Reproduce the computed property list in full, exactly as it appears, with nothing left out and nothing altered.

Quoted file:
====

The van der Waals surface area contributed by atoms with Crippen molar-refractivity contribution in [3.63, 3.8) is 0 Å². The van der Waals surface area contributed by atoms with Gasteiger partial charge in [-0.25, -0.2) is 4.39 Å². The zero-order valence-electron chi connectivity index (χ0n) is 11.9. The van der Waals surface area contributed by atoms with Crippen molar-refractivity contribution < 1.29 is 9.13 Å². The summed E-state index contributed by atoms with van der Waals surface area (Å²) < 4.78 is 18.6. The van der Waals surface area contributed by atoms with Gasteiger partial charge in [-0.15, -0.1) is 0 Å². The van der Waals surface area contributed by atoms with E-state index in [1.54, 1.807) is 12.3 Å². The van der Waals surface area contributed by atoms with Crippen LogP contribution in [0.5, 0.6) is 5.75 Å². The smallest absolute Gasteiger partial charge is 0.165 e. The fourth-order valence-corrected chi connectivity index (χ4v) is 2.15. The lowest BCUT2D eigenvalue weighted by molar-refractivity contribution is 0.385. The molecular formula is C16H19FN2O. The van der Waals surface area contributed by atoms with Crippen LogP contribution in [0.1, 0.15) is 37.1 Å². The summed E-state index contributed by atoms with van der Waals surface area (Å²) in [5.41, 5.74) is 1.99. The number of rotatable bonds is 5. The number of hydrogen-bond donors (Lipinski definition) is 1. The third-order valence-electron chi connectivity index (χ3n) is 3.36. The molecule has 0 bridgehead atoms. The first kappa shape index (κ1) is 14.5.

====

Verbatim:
The van der Waals surface area contributed by atoms with Crippen molar-refractivity contribution in [3.63, 3.8) is 0 Å². The van der Waals surface area contributed by atoms with Gasteiger partial charge in [-0.25, -0.2) is 4.39 Å². The zero-order valence-electron chi connectivity index (χ0n) is 11.9. The van der Waals surface area contributed by atoms with Crippen molar-refractivity contribution < 1.29 is 9.13 Å². The summed E-state index contributed by atoms with van der Waals surface area (Å²) < 4.78 is 18.6. The van der Waals surface area contributed by atoms with Gasteiger partial charge in [-0.15, -0.1) is 0 Å². The van der Waals surface area contributed by atoms with E-state index in [1.54, 1.807) is 12.3 Å². The van der Waals surface area contributed by atoms with Crippen LogP contribution in [0.5, 0.6) is 5.75 Å². The smallest absolute Gasteiger partial charge is 0.165 e. The fourth-order valence-corrected chi connectivity index (χ4v) is 2.15. The lowest BCUT2D eigenvalue weighted by molar-refractivity contribution is 0.385. The molecular formula is C16H19FN2O. The van der Waals surface area contributed by atoms with Crippen LogP contribution in [0.1, 0.15) is 37.1 Å². The summed E-state index contributed by atoms with van der Waals surface area (Å²) in [5.41, 5.74) is 1.99. The number of rotatable bonds is 5. The number of hydrogen-bond donors (Lipinski definition) is 1. The third-order valence-electron chi connectivity index (χ3n) is 3.36. The molecule has 0 bridgehead atoms. The first kappa shape index (κ1) is 14.5.